Heavy Hooksetter

from wherst,they came?

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this may be a crazy question but,all my days of fishing since age 11,i have never heard of black sea bass till like a dozen years ago or so.

we fished and caught scup,weakies tommies and stuff but never saw one back then.

where did they come from?

HH

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1 hour ago, Surfjunki said:

Maybe you're used to them being called something different? For example, what the hell are tommies? Lol

I think it’s short for TomCod

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1 hour ago, Surfjunki said:

Maybe you're used to them being called something different? For example, what the hell are tommies? Lol

nope,they were not in my parts maybe till 12 years ago,maybe 20.

hell I started fishing saltwater in 1978,,,we didn't even see a striped bass till 1984 when I and a bunch of my friends fished for tommies,,,,

we would have our rods out with the line tight then we'd see the rod bounce and then the line go slack.

we didn't know it was small stripers doing that.

Also,back before 1984 all there were was huge gators and snappers.

then smaller blues showed up,after they arrived stripers showed up.

1977,there was a storm and the harbor was full of weakfish from large to small,

I wish I were kidding but,i am not.

HH

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2 hours ago, Surfjunki said:

Maybe you're used to them being called something different? For example, what the hell are tommies? Lol

Tommies are tomcod.

we never saw anyone fish for them.

we'd get big ones too with a lot of them pushing 14 inches at this time of year.

HH

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Black sea bass were always off New Jersey, New York and southern New England.  I remember my father bringing them home from Sheepshead Bay party boats in the early 1960s.

 

Like many species, they became badly overfished in the late '70s; although the population began to rebuild after passage of the Sustainable Fisheries Act of 1996, it became overfished again in the early 2000s and was not fully rebuilt until about 10 years ago.

 

But something else is also happening.  Black sea bass are not a true cold-water species.  They're closely related to groupers, and share many similarities, including protogynous hermaprodism.  And the size of each year class isn't primarily determined by the size of the spawn, but by survival over their first winter, which is spent at or near the edge of the continental shelf.  Winters which feature warm, more saline water lead to greater Year 0 survival and bigger year classes.  Thus, black sea bass are a beneficiary of climate change and the warming of coastal seas.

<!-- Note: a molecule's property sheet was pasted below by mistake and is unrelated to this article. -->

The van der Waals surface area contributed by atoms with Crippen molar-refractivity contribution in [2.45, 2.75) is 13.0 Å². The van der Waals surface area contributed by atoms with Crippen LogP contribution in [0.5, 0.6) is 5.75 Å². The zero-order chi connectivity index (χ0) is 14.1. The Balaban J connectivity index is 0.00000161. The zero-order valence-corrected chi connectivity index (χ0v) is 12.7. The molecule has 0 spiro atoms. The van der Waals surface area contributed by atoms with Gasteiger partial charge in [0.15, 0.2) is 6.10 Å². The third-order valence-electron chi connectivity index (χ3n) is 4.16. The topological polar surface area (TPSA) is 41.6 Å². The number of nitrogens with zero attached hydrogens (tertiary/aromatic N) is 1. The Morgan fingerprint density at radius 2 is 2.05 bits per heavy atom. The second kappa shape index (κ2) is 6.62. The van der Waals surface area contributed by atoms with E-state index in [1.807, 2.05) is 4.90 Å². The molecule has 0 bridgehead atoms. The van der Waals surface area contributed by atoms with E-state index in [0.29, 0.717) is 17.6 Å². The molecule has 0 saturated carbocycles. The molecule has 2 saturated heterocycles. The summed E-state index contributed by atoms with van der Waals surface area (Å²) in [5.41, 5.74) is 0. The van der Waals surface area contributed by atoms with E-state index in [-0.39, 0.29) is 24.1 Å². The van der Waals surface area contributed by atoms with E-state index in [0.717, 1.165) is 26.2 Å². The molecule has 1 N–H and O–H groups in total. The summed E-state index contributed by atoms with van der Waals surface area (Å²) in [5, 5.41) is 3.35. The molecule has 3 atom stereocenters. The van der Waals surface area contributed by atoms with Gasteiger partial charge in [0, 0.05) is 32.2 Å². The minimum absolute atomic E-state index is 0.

You might remember the winter of 2011-2012, which didn't feel like a winter at all.  While such warm winter was disasterous for striped bass, leading to the smallest year class in the history of the Maryland juvenile survey, it had the opposite impact on black sea bass, and produced what was, by far, the largest year class ever recorded.  Black sea bass began showing up in places where they hadn't been seen in decades, if at all; between New Jersey and southern New England, where there was always a population, black sea bass numbers spiked as the 2011s swarmed wrecks and various pieces of inshore struicture.  2015 also produced a very large year class, but it was only 60 or 65 percent as large as the 2011.

 

Now, the center of abundance has shifted; from the mid-Atlantic states to the northeast, where anglers are encountering sea bass in numbers that they have never seen before.

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Posted (edited) · Report post

Rhode Islander here, I never been a BSB until late 90s early 00s. It’s crazy that we just crossed a threshold of what they can tolerate and now we have an abundance of these tasty invasive bastids. Kinda nice to have a no guilt seafood source tho.

Edited by BNickW

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I caught a 6.5# sea bass back in the 70s that I had mounted. It was in a 5 gallon bucket on the deck of a party boat all day before weighing it. That was a huge sea bass back then. I think the world record at the time was 8#. Caught out of Shinicock.

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2 mins ago, BNickW said:

Rhode Islander here, I never been a BSB until late 90s early 00s. It’s crazy that we just crossed a threshold or what they can tolerate and now we have an abundance of these tasty invasive bastids. Kinda nice to have a no guilt seafood source tho.

Ending overfishing played a big role, too.  My father started taking me codfishing on the Galilee party boats--mostly the Sea Squirrel and then the Super Squirrel--in the mid-1960s.  Back then, some of the inshore boats, like the Seven Bs and the--if I remember the name right--Five Chags, did target black sea bass along with scup, and caught a few.  But we never caught a black sea bass on Cox's Ledge, where you're seeing quite a few of them now.  Definitely many, many more around these days.

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